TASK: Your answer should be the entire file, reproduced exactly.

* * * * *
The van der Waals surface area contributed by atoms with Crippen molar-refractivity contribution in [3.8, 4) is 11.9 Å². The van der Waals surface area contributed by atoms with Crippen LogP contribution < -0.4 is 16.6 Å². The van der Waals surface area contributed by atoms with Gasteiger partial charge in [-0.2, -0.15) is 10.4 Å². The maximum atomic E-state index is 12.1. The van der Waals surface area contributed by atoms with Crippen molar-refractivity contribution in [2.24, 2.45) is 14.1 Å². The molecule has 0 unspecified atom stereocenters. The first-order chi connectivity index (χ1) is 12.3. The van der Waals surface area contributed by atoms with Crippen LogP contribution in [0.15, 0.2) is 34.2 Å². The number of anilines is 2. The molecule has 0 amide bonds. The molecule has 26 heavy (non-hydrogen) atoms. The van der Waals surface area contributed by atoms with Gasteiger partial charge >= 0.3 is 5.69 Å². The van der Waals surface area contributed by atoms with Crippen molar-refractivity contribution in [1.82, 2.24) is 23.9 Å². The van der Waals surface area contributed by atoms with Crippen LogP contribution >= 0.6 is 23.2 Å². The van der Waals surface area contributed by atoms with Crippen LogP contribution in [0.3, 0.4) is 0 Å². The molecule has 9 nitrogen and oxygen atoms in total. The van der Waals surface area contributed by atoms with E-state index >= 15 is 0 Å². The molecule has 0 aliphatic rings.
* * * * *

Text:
The van der Waals surface area contributed by atoms with Crippen molar-refractivity contribution in [3.8, 4) is 11.9 Å². The van der Waals surface area contributed by atoms with Crippen LogP contribution < -0.4 is 16.6 Å². The van der Waals surface area contributed by atoms with Gasteiger partial charge in [-0.2, -0.15) is 10.4 Å². The maximum atomic E-state index is 12.1. The van der Waals surface area contributed by atoms with Crippen molar-refractivity contribution in [2.24, 2.45) is 14.1 Å². The molecule has 0 unspecified atom stereocenters. The first-order chi connectivity index (χ1) is 12.3. The van der Waals surface area contributed by atoms with Crippen LogP contribution in [0.15, 0.2) is 34.2 Å². The number of anilines is 2. The molecule has 0 amide bonds. The molecule has 26 heavy (non-hydrogen) atoms. The van der Waals surface area contributed by atoms with Gasteiger partial charge >= 0.3 is 5.69 Å². The van der Waals surface area contributed by atoms with Crippen molar-refractivity contribution in [1.82, 2.24) is 23.9 Å². The van der Waals surface area contributed by atoms with Crippen LogP contribution >= 0.6 is 23.2 Å². The van der Waals surface area contributed by atoms with Crippen LogP contribution in [0.3, 0.4) is 0 Å². The molecule has 9 nitrogen and oxygen atoms in total. The van der Waals surface area contributed by atoms with E-state index >= 15 is 0 Å². The molecule has 0 aliphatic rings.